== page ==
The contrast could not have been sharper. On one hand, there was the autocratic Belarusian ruler Alyaksandr Lukashenka warning that the Western response to Russia’s invasion of Ukraine was pushing Moscow “toward a Third World War.”
Lukashenka’s remarks came shortly after a widely criticized referendum that, in addition to allowing him to stay in power until 2035, sheds Belarus’s status as a nuclear-free country, opening the door for Vladimir Putin to deploy nuclear weapons there. His statement also came just days after Putin put Russia’s nuclear forces on high alert in response to Western sanctions and what he called “aggressive statements” by NATO.
And then there was Sviatlana Tsihanouskaya. As the Putin-Lukashenka axis of unhinged autocrats engaged in tag-team nuclear blackmail, the exiled Belarusian opposition leader was the picture of calm dignity, moral clarity, and steely resolve.
In a video posted on Twitter on March 1, Tsihanouskaya showed us the other Belarus. Wearing a t-shirt reading “Long Live Belarus” and “Glory to Ukraine’,” Tsihanouskaya assailed Lukashenka for joining Putin’s “illegal, immoral, and unprovoked invasion of Ukraine” and for “turning our country into a huge aircraft carrier for this terrible war against our brotherly neighbor.” She added that “the overwhelming majority of Belarusians do not want this war,” stressing that “we do not want to be complicit in this horrendous crime against our neighbor.”
Declaring that “now we must all make our choice,” Tsihanouskaya told Belarusian soldiers who were deployed to Ukraine “do not follow illegal orders. Change sides and join the Ukrainian troops.”
She praised the Belarusian volunteers who have formed units to resist Russia’s aggression alongside the Ukrainians. She applauded the Belarusian hacker collective called the Cyber Partisans, who have twice hacked the country’s rail system in an effort to disrupt Russian troops moving into Ukraine. And she commended the Belarusians at home who risked arrest or worse to come out in cities across the country to protest the war.
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This split-screen moment starkly illustrates the two faces of Belarus: The official face personified by its mercurial dictator who has mortgaged his nation’s sovereignty to Putin in order to preserve his own grip on power, and a rapidly changing and increasingly assertive Belarusian society that is looking west for inspiration and wants no part in Putin’s war of Soviet restoration.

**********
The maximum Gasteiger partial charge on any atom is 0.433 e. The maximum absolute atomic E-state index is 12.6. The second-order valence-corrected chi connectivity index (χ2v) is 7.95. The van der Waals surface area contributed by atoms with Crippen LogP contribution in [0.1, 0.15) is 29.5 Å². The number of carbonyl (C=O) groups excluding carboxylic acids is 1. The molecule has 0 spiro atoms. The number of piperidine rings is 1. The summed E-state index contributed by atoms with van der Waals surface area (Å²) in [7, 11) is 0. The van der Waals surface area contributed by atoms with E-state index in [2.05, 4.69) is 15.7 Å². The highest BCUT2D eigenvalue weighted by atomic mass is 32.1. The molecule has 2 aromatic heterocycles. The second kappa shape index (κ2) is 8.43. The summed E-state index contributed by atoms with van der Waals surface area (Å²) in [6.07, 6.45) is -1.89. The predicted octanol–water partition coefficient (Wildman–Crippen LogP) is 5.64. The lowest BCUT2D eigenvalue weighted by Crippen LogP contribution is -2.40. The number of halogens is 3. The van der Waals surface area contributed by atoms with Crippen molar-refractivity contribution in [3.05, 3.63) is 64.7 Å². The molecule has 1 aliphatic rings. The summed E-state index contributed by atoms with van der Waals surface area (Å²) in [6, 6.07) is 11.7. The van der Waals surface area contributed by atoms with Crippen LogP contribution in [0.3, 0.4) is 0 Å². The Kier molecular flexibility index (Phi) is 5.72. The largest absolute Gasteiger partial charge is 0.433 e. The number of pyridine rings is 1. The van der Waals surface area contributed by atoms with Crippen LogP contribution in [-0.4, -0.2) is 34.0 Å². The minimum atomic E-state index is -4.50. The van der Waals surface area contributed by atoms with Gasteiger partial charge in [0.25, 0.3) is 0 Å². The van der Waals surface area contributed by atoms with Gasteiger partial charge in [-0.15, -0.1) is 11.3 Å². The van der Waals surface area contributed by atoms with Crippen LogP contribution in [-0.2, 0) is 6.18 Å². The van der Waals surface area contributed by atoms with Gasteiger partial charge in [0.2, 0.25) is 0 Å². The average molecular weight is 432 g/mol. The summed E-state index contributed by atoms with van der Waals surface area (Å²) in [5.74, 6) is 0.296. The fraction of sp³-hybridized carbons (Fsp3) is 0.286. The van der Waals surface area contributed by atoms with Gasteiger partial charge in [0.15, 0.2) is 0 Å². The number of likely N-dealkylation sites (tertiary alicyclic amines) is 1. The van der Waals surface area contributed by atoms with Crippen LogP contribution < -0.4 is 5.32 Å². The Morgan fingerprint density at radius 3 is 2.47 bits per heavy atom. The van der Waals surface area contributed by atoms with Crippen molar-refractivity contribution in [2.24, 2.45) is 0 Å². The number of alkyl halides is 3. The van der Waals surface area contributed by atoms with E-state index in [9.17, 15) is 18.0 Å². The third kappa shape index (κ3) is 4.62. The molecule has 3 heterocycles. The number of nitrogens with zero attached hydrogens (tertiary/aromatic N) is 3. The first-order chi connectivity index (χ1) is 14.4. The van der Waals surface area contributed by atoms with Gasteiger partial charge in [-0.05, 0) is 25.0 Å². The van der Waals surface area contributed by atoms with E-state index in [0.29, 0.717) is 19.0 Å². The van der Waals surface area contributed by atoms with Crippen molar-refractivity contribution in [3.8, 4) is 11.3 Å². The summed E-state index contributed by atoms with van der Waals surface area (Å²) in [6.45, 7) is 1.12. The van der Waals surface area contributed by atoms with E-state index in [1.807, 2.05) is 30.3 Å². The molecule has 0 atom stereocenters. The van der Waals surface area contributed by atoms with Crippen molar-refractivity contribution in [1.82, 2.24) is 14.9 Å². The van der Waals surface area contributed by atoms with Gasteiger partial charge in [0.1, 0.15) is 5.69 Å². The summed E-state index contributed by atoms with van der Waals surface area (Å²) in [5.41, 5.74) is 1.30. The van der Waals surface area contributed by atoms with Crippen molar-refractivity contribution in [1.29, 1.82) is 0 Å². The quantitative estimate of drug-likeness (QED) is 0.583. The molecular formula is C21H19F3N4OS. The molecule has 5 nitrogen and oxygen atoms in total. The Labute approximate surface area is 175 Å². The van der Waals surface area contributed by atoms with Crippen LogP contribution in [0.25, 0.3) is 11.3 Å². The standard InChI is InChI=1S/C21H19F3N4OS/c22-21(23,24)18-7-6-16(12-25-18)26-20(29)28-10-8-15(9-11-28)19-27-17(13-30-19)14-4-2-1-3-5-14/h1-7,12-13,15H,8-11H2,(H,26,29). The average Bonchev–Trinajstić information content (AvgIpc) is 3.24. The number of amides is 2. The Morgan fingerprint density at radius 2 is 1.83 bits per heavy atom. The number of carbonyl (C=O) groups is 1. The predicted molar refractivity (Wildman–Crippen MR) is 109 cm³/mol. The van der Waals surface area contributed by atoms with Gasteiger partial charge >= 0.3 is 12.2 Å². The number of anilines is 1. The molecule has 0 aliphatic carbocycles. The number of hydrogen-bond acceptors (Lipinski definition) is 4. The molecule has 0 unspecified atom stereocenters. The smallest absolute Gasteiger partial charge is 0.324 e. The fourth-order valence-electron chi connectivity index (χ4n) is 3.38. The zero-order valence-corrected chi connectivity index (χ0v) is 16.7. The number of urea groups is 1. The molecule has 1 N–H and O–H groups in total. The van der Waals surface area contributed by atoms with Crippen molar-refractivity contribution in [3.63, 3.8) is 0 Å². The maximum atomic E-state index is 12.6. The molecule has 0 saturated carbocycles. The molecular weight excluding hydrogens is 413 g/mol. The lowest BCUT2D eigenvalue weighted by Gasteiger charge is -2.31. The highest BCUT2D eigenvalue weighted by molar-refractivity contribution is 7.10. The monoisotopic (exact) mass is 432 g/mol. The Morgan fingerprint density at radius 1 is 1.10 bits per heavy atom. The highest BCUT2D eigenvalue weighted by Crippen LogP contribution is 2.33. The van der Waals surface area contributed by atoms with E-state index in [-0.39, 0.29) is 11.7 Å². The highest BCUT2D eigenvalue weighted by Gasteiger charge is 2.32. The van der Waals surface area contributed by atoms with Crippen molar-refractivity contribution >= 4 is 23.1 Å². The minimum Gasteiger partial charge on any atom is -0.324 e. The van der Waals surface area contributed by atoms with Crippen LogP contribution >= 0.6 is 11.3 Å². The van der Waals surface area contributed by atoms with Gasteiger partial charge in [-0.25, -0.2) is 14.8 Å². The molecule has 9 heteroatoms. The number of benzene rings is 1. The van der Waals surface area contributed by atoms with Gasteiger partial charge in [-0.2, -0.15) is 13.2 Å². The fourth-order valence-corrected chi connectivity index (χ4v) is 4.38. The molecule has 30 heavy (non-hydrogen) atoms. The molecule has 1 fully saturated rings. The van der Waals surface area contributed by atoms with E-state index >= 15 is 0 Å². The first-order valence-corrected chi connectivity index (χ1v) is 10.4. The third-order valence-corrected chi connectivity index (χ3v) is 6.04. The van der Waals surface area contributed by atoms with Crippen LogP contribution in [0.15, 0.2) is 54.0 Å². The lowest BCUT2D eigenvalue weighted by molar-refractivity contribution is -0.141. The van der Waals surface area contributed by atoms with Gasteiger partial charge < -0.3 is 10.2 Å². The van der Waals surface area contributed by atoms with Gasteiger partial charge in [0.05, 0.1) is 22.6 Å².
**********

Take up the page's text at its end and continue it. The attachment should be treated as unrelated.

It also illustrates an asymmetry that is becoming evident. As it fights for its independence and defends its democracy, Ukraine is more united than at any time since independence. And faced with Putin launching the largest land war in Europe since World War II, the long-polarized West is showing remarkable and unexpected cohesion in opposing him.
The same cannot be said for Russia and Belarus, where many are confused, bewildered, and angered by Putin’s war of aggression and Lukashenka’s slavish complicity in this brazen crime.
Eurasia Center events
In addition to the Belarusian anti-war demonstrations Tsihanouskaya referenced, thousands of Russians have been arrested in protests that have sprung up across the country.
Some Russian troops in Ukraine, suffering from low morale and shortages of food and fuel, have sabotaged their own vehicles or surrendered en masse to avoid fighting, The New York Times reported citing a senior Pentagon official. Given this, Tsihanouskaya’s call for Belarusian troops to switch sides and fight with the Ukrainians does not seem entirely far-fetched.
This opposition is only going to intensify as the pain from Western sanctions becomes more acute and as the deepening isolation of both countries becomes more evident. In a recent article, the prominent Belarusian journalist Iryna Khalip captured the mood of many who are increasingly realizing that they are now living in pariah states.
“We are to blame for allowing two insane usurpers to not only make Kafka a reality but also to turn Orwell into a documentary,” she wrote. “And now is the time to correct our own mistakes and finally take the country into our own hands, before midnight strikes and we all turn into pumpkins.”
As the Ukrainian armed forces and its citizens bravely defend their country’s independence in the face of Putin’s onslaught, a rearguard action appears to be underway in both Russia and Belarus by citizens who want no part in Putin’s criminal war.
Brian Whitmore is a Nonresident Senior Fellow at the Atlantic Council’s Eurasia Center, an Assistant Professor of Practice at the University of Texas at Arlington, and host of The Power Vertical Podcast.
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The views expressed in UkraineAlert are solely those of the authors and do not necessarily reflect the views of the Atlantic Council, its staff, or its supporters.
The Eurasia Center’s mission is to enhance transatlantic cooperation in promoting stability, democratic values and prosperity in Eurasia, from Eastern Europe and Turkey in the West to the Caucasus, Russia and Central Asia in the East.